Buying a home is the biggest investment many people ever make. And it can be the wisest, due partly to a number of tax advantages the government has instituted to encourage home ownership. These benefits can help reduce the cost of buying and owning a home and also leave you with more money when it’s time to sell.
Because tax rules vary based on income and other factors, you should consult an accountant or financial advisor for advice on your particular tax situation.
One of the biggest incentives to owning a home is that the interest you pay on your mortgage is tax-deductible, up to a limit of $1 million. This deduction, like most other tax breaks for homeowners, applies to any kind of home. That includes a second home, as long as you spend a certain amount of time there: either 14 days each year, or 10 percent as much time as it’s rented.
In addition, you can deduct the interest on up to $100,000 of other debt that uses your home as security -- for example, a home equity loan. However, the amount you can deduct may be limited if the money you borrow raises your debt above the home’s actual market value. This can sometimes happen when a lender extends you a loan based on more than the value of the house.
You can also deduct any amount you pay for points to reduce the interest rate of your mortgage or other loan linked to your home. In most cases, the points on a mortgage to buy or build your principal home can be deducted fully in the first year. However, if you refinance, take a home equity loan, or a loan secured by a second home, the points must be deducted over the life of the new loan. The exception is if you use part of a refinanced mortgage to improve your house; that portion of the points can be deducted in the same year.
Another major advantage of home ownership is that, in most cases, you don’t have to pay taxes on any profit you make when you sell your home. The law allows you to exclude from taxes up to $250,000 in profit from the sale of your principal home -- $500,000 for a couple who file jointly. This exclusion also covers the sale of a parcel of land adjacent to your house, unless it’s used for business.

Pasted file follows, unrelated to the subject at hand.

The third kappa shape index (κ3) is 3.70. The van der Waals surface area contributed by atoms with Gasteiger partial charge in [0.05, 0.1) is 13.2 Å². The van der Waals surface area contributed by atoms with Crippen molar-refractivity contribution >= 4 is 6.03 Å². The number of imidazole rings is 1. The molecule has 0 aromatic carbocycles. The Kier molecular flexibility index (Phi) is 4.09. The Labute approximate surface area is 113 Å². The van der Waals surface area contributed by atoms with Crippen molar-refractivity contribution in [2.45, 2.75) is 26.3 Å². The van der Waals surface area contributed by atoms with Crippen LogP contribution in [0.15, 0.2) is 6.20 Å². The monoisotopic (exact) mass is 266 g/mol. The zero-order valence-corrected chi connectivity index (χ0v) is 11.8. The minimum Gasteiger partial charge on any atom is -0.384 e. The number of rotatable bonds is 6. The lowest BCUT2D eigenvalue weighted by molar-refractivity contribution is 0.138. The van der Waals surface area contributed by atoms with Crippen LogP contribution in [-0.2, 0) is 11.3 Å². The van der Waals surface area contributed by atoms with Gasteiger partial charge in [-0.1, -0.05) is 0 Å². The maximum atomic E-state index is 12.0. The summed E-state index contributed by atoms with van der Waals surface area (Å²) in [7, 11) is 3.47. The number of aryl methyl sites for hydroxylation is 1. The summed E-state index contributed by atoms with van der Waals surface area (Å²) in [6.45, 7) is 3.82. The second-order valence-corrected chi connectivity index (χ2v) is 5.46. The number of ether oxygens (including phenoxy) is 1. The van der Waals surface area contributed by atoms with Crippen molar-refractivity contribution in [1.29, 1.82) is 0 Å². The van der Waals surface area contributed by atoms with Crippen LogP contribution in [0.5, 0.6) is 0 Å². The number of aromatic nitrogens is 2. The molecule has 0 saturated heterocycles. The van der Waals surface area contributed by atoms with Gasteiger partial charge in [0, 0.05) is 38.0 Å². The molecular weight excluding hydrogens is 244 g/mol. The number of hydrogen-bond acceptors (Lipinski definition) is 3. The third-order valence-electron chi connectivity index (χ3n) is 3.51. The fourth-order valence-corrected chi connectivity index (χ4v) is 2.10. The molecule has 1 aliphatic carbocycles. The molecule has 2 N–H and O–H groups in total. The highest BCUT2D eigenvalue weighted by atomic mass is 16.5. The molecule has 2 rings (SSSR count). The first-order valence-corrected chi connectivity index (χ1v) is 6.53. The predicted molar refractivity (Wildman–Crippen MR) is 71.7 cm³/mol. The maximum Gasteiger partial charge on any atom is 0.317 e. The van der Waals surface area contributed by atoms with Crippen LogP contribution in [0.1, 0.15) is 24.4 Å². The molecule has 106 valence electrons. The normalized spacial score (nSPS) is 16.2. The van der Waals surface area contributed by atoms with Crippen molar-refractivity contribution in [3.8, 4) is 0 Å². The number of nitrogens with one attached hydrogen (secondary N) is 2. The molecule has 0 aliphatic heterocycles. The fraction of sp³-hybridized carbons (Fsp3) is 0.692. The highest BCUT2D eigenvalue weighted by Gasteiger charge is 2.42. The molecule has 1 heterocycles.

There are some stipulations, however. The home must be your principal residence, and you (and your spouse, where applicable) must have lived there for at least two of the previous five years. You can only claim the exemption once every two years. If you don’t meet those requirements, you may still claim a partial exemption if the sale was due to a change in your place of employment, necessary for health reasons, or due to other unforeseen circumstances.
You can claim property taxes you pay as an income tax deduction. This applies to both your principal home and any others you may own. Any money held in escrow to pay future taxes, however, is not deductible.
The government allows you to write off many of your moving costs when you buy a new home if it’s at least 50 miles closer to your job than your old home. To qualify, you must continue to work full-time in the general area of your job for 39 weeks during the following year. If you’re self-employed and work in your home, any move of 50 miles or more will make your moving expenses deductible. However, you must also work full-time near the new location for 78 weeks during the next 24 months.
Of course, because tax rules vary based on income and other factors, be sure to consult an accountant or financial advisor about your particular situation.
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